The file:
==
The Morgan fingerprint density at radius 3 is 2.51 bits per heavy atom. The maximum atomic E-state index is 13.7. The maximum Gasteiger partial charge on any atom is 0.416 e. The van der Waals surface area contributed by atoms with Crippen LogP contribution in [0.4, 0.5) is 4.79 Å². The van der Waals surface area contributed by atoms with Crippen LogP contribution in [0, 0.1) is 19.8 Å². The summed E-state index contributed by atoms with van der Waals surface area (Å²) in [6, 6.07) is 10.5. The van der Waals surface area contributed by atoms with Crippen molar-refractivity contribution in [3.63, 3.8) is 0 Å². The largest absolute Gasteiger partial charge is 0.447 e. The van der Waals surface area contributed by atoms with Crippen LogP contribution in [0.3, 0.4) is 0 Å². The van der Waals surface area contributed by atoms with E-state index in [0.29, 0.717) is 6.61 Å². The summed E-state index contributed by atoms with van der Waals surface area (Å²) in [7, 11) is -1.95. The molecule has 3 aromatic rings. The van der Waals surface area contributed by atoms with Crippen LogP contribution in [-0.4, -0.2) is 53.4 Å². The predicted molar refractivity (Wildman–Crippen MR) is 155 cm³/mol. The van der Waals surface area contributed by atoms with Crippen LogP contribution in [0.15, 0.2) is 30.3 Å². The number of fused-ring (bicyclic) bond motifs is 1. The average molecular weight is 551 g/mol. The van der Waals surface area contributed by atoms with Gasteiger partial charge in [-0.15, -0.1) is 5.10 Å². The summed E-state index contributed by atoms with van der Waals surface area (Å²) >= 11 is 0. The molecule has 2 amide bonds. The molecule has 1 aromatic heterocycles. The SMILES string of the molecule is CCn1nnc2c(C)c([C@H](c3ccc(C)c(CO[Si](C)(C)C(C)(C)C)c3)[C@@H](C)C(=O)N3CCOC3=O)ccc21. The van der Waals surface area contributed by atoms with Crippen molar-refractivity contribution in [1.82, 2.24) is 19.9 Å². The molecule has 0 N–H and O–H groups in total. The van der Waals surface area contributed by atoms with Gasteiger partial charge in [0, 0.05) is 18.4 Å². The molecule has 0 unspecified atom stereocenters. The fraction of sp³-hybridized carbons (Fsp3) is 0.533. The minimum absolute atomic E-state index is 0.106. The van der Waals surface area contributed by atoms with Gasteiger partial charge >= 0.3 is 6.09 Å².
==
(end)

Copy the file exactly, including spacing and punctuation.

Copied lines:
The Morgan fingerprint density at radius 3 is 2.51 bits per heavy atom. The maximum atomic E-state index is 13.7. The maximum Gasteiger partial charge on any atom is 0.416 e. The van der Waals surface area contributed by atoms with Crippen LogP contribution in [0.4, 0.5) is 4.79 Å². The van der Waals surface area contributed by atoms with Crippen LogP contribution in [0, 0.1) is 19.8 Å². The summed E-state index contributed by atoms with van der Waals surface area (Å²) in [6, 6.07) is 10.5. The van der Waals surface area contributed by atoms with Crippen molar-refractivity contribution in [3.63, 3.8) is 0 Å². The largest absolute Gasteiger partial charge is 0.447 e. The van der Waals surface area contributed by atoms with Crippen LogP contribution in [0.3, 0.4) is 0 Å². The van der Waals surface area contributed by atoms with E-state index in [0.29, 0.717) is 6.61 Å². The summed E-state index contributed by atoms with van der Waals surface area (Å²) in [7, 11) is -1.95. The molecule has 3 aromatic rings. The van der Waals surface area contributed by atoms with Crippen LogP contribution in [-0.4, -0.2) is 53.4 Å². The predicted molar refractivity (Wildman–Crippen MR) is 155 cm³/mol. The van der Waals surface area contributed by atoms with Crippen LogP contribution in [0.15, 0.2) is 30.3 Å². The number of fused-ring (bicyclic) bond motifs is 1. The average molecular weight is 551 g/mol. The van der Waals surface area contributed by atoms with Gasteiger partial charge in [-0.15, -0.1) is 5.10 Å². The summed E-state index contributed by atoms with van der Waals surface area (Å²) >= 11 is 0. The molecule has 2 amide bonds. The molecule has 1 aromatic heterocycles. The SMILES string of the molecule is CCn1nnc2c(C)c([C@H](c3ccc(C)c(CO[Si](C)(C)C(C)(C)C)c3)[C@@H](C)C(=O)N3CCOC3=O)ccc21. The van der Waals surface area contributed by atoms with Crippen molar-refractivity contribution in [1.82, 2.24) is 19.9 Å². The molecule has 0 N–H and O–H groups in total. The van der Waals surface area contributed by atoms with Gasteiger partial charge in [0, 0.05) is 18.4 Å². The molecule has 0 unspecified atom stereocenters. The fraction of sp³-hybridized carbons (Fsp3) is 0.533. The minimum absolute atomic E-state index is 0.106. The van der Waals surface area contributed by atoms with Gasteiger partial charge >= 0.3 is 6.09 Å².